As of October 26th, North West hospitals had 2,407 patients with coronavirus, the highest number of cases since April 23rd.
Dr Jane Eddleston, medical director of the Manchester University NHS Foundation Trust, said: “The Nightingale will not be used as a critical care facility and neither was it in the first phase. It will be used as a facility for patients to have additional rehabilitation.”
Sacha Lord says 10pm curfew will be reviewed next month
Greater Manchester’s Night Time Economy Adviser, Sacha Lord, has said the government will review the 10pm curfew in November.
All hospitality venues must shut their doors at 10pm under current laws, however, Sacha Lord and other industry members have been campaigning the curfew.
Since September 24th, when the curfew was put in place, the #CancelTheCurfew movement has been backed by a number of industry professionals.
The Parklife founder, Lord, filed a pre-action letter last night which claimed there was no scientific justification of the Tier 3 regulations and the limits on pubs and bars operating hours.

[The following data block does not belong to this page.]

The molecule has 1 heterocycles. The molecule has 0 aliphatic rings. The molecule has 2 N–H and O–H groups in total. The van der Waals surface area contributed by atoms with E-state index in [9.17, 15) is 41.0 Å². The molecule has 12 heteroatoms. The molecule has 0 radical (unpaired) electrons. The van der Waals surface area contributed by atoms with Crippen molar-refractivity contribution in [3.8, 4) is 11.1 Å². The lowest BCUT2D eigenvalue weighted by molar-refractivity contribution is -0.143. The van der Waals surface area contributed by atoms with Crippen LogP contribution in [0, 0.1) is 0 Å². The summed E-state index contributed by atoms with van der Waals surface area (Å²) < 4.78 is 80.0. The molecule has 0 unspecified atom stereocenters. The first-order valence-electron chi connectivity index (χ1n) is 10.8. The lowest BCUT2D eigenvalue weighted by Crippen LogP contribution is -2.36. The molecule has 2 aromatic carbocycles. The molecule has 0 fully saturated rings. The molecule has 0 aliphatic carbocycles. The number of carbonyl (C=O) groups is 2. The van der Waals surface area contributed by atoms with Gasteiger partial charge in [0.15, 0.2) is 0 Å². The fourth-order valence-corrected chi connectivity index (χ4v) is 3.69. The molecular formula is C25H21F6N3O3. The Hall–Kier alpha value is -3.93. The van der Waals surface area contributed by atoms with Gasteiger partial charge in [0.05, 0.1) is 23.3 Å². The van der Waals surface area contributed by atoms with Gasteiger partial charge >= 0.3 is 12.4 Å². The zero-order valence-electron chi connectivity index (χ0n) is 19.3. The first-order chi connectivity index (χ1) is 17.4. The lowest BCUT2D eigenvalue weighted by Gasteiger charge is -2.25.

Lord has tweeted that the government ‘are reviewing the UK 10pm curfew’ in November.
He wrote: “In November, the Government are reviewing the UK 10pm curfew.
“It doesn’t work for the public or operators.
“Overloaded transport, crowded takeaways, supermarkets etc.
“It’s doing far more harm than good. Operators are running safe and secure COVID19 venues.
“Cancel the Curfew”
Lord confirmed they had a formal response from the government regarding the judicial review where he said ‘we consider it insufficient’.
He added “I cannot go into detail, but I can say that we have considered it and it is insufficient. I have instructed my lawyers to commence legal proceedings.”
Lord is now backing the OneGM campaign, which sees different sectors of the industry coming together to show support for businesses and people in Greater Manchester.
It is unclear yet when Greater Manchester will be removed from Tier 3 restrictions.
Dr Hilary backs calls for tier 3 restrictions across all of England by Christmas
It’s not looking good.
Dr Hilary has responded on GMB this morning to reports that the whole of England should be in tier 3 by Christmas.
It comes following some reports that all of England could be placed under the strictest coronavirus restrictions by mid-December.